"Excuse me, sir, but what is that odd bulge under your clothing?" the airport security guard might have asked.
"Bulge?" the nervous passenger, one Roberto Cabrera, might have replied.
Was he stifling the urge to scratch wildly?
"Oh thaaaat," he might have replied, glancing at the moving lumps.
Security guards at Mexico's Benito Juarez International Airport have probably seen it all. Or at least they thought they had. After all, Mexico is on perpetual alert for anyone smuggling contraband into the country, which, with its brutal drug war, has become the new Colombia. And for years now, wildlife smugglers have used some of the same routes used by narcotraffickers.
We don't know what the guards or Mr. Cabrera actually said. But what the guards found were 18 six-inch endangered titi monkeys from socks tucked into Mr. Cabrera's girdle! He'd attempted to smuggle them to Mexico from Peru. Two of the tiny critters actually died en route, and the facts are true.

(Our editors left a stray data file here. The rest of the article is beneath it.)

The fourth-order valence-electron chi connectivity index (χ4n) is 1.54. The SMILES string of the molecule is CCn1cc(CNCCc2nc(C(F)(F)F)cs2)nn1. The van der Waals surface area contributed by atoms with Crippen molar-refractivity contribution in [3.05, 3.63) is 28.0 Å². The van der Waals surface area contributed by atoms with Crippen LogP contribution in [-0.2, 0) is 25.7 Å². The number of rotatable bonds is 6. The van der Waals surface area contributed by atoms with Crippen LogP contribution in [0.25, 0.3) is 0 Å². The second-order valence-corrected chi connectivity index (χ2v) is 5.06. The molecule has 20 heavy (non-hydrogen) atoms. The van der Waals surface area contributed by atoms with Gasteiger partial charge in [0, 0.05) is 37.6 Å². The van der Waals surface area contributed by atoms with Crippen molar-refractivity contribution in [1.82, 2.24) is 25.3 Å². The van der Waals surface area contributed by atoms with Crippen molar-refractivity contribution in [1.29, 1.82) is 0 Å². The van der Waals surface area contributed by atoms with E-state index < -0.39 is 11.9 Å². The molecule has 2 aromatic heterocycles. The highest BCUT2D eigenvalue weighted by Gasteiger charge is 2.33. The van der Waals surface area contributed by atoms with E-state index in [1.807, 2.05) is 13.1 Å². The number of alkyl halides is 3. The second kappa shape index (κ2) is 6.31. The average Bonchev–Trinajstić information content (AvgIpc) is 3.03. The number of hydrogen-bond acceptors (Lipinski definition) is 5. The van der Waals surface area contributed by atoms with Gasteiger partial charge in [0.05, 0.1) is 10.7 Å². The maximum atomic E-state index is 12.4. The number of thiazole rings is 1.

Cabrera, a Mexican national, reportedly told officials that he bought the titi monkeys for $30 in Peru as pets and hid them in his clothing "to protect them from the X-rays."
He's been charged with smuggling endangered animals that can fetch more than $1,000 a piece on the black market in Mexico.
Cabrera's girdle smuggling suit is reminiscent of a Norwegian smuggler caught last year with 14 snakes and 10 lizards taped to his body and highlights the growing problem of endangered animal smuggling in Latin America.